Contents

Chapter 10
Is there a need for reform to help sexual violence victims engage with the​
justice system?

Why are we looking at the support sector in a project relating to justice processes?

10.5Our terms of reference direct us to examine the legal framework for dealing with sexual violence placing “emphasis upon the extent to which a new framework and/or new processes should be developed to deal with sex offence cases”. However, it is artificial to divorce a review of the legal framework from a broader examination of the support received by victims as we consider that the two are inextricably linked. There are three reasons for this.

10.6Firstly, deciding whether or not to enter into the justice system is more likely to be a mid- to long-term priority for victims, who will probably focus in the short-term on their immediate well-being (for example the short-term support needs of security, shelter, and medical assistance). The extent to which a victim feels supported or further victimised will impact upon whether a victim is willing to engage in a justice process including a criminal trial or an alternative process. This Report has highlighted the various challenges that the criminal justice system currently presents to victims, thus it is essential that victims’ support and service needs are met before they are ready to face the hurdles that may arise in meeting their justice needs.

10.7Secondly, “support and information needs may change over time or across situations… [and] an additional range of factors come into play with the involvement of different criminal justice agencies”.667 Accordingly, there is not a clear demarcation between when a victim needs help relating to their support and service needs and help relating to their justice needs. Consideration must therefore be given to the wider victim experience and not just what happens when a victim participates in the justice system.
10.8Thirdly, we suggest that recognising the individualised support and service needs of victims, and responding in a timely and appropriate manner to those needs, can help empower those victims to then make decisions relating to justice and legal processes – including whether the victim is able and willing to engage with a justice process. Because victims do not conform to a stereotype, the approach to helping each victim will be different and will require time and resources.668 This is just as true in relation to the support and service needs of victims as it is to victims’ justice needs. We believe the support and service needs and justice needs of victims will often overlap and require cross-organisational coordination to ensure these needs are met.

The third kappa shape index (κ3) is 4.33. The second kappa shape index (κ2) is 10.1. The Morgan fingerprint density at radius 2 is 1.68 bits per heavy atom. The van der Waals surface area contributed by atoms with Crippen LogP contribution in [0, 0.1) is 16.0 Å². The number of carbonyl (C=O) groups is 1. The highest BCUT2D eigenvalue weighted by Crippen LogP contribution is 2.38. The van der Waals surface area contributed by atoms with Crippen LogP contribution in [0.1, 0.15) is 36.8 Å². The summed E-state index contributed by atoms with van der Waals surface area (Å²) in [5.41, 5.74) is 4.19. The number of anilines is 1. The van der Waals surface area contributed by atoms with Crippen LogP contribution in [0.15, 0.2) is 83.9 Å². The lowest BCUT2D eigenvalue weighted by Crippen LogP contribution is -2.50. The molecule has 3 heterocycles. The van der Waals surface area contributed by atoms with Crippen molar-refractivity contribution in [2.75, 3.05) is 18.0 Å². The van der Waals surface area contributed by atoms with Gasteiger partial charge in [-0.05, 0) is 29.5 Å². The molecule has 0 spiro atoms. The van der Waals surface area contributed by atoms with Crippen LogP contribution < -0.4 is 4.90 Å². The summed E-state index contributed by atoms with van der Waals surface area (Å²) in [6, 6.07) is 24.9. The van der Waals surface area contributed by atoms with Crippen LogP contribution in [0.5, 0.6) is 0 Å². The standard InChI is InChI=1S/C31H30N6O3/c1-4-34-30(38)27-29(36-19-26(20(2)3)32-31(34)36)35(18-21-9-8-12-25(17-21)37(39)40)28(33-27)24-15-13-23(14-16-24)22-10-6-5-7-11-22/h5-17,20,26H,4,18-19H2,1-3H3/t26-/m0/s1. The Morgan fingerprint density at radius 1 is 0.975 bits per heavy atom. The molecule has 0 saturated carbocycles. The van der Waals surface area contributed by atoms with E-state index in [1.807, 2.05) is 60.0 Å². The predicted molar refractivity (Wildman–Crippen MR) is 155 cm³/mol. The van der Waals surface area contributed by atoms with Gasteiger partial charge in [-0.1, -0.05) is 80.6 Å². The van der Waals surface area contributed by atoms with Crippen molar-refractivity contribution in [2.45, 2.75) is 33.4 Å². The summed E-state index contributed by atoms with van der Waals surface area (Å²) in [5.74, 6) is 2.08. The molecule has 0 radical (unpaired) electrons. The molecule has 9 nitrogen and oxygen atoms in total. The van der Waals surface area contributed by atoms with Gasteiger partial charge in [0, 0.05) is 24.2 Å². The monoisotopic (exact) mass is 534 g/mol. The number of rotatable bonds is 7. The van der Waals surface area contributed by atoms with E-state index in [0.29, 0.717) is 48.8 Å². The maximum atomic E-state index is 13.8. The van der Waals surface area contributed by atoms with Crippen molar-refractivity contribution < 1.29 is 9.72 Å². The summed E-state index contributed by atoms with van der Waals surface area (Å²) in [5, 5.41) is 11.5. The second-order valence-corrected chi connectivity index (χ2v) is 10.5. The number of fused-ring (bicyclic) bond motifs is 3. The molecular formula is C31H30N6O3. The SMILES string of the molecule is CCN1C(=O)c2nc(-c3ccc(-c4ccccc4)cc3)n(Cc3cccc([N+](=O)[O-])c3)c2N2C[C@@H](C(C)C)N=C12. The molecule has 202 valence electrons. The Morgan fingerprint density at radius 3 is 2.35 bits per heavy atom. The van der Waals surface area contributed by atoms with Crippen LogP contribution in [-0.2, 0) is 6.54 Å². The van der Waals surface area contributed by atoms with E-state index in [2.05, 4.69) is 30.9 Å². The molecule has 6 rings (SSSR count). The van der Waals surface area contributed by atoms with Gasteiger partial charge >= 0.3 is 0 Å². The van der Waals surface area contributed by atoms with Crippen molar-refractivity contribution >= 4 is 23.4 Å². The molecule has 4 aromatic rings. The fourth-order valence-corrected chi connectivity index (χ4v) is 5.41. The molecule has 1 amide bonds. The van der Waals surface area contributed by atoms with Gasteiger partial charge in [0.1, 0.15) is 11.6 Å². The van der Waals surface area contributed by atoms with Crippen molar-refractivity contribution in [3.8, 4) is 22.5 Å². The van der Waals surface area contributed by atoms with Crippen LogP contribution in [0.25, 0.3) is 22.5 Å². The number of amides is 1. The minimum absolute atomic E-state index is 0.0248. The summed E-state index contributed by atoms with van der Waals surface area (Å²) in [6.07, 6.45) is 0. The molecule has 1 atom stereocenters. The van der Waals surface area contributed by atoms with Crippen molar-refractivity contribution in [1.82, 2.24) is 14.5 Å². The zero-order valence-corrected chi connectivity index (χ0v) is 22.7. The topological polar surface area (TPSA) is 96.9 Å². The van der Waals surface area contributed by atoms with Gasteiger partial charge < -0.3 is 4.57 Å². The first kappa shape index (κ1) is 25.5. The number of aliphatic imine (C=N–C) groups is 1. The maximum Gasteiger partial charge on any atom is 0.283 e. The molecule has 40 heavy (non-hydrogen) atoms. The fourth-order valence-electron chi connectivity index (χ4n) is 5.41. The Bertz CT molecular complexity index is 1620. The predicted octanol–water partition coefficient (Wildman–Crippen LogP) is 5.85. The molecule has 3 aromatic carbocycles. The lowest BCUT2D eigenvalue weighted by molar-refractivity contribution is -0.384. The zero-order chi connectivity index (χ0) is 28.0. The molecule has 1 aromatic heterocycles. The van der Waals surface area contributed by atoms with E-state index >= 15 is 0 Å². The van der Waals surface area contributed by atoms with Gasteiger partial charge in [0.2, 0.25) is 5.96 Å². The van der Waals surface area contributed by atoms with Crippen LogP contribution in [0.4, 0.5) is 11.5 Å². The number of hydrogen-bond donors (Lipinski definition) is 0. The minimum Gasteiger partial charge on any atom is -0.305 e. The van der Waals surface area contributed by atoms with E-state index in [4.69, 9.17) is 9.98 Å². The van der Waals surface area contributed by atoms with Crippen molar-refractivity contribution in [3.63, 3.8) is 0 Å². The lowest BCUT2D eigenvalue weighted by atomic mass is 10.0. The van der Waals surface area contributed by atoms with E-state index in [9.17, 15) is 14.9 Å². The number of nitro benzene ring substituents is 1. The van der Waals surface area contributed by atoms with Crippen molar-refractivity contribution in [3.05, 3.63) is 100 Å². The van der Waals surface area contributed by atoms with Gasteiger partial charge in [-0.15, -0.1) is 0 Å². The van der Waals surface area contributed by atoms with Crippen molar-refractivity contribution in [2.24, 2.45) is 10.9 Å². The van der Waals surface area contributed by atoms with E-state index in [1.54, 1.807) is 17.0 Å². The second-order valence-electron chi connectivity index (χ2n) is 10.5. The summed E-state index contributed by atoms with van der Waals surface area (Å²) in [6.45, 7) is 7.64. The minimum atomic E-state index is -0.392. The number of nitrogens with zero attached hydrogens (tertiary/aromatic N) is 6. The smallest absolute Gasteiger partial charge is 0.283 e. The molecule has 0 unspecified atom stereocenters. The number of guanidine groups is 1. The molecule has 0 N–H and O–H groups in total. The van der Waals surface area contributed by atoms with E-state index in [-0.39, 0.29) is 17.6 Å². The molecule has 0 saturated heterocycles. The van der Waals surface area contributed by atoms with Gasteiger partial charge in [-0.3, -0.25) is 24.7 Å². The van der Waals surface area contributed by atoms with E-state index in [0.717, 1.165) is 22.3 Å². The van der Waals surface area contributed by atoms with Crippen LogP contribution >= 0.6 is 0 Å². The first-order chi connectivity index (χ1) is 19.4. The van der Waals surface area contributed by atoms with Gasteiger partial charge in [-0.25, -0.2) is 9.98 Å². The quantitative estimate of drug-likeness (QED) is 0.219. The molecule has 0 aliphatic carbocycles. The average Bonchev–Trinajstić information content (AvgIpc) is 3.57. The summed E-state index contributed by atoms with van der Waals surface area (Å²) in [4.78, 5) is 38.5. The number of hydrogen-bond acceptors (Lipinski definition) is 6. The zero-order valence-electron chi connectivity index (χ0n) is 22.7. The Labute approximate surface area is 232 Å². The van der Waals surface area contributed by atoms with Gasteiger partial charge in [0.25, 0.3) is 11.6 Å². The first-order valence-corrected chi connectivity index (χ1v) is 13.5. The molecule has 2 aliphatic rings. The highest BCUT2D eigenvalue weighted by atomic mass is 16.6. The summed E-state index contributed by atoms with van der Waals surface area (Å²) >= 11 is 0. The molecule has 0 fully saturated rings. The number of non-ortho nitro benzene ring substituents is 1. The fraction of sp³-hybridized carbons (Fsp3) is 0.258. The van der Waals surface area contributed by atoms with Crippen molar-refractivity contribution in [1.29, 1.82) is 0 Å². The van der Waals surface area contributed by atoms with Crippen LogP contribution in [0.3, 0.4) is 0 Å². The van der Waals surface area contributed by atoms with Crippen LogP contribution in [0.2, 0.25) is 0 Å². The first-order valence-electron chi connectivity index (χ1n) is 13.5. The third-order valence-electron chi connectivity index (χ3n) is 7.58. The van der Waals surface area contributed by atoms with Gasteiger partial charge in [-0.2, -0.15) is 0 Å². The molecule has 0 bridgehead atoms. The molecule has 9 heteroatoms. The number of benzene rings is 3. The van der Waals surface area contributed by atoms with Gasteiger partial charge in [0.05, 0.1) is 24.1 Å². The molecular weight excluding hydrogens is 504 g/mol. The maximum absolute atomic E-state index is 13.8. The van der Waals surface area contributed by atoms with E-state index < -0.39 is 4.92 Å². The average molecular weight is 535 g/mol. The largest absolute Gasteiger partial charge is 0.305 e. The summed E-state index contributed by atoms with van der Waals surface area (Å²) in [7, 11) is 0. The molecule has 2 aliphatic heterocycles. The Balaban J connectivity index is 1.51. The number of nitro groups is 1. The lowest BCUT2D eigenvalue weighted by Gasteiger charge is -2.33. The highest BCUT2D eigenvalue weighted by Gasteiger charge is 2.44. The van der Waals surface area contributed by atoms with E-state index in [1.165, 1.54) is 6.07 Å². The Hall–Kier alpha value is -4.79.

10.9Research has illustrated that “implementing law reform, whether substantive or procedural, is inadequate to bring about real justice unless accompanied by other long-term community-wide initiatives”.669 The package of reform proposals presented in this Report will require broader initiatives to support and complement them. It is appropriate to examine the nature of support external to the justice system, as it impacts upon participation in that system.

10.10It follows that to better serve victims of sexual violence, this Report needs to consider the whole picture of support services that are potentially engaged after sexual violence occurs. Simply addressing the experience of sexual violence victims within the trial process and providing an alternative justice process is, of itself, insufficient.

667Denise Lievore No Longer Silent: A study of women’s help-seeking decisions and service responses to sexual assault (Australian Institute of Criminology for the Australian Government’s Office for Women, 2005) at vii.
668Jennifer Nixon and Cathy Humphries “Marshalling the Evidence: Using Intersectionality in the Domestic Violence Frame” (2010) 17(2) Social Politics 137 at 153.
669Elisabeth McDonald and Rachel Souness “From ‘real rape’ to real justice in New Zealand Aotearoa: The reform project” in Elisabeth McDonald and Yvette Tinsley (eds) From “Real Rape” to Real Justice: Prosecuting Rape in New Zealand (Victoria University Press, Wellington, 2011) 31 at 32.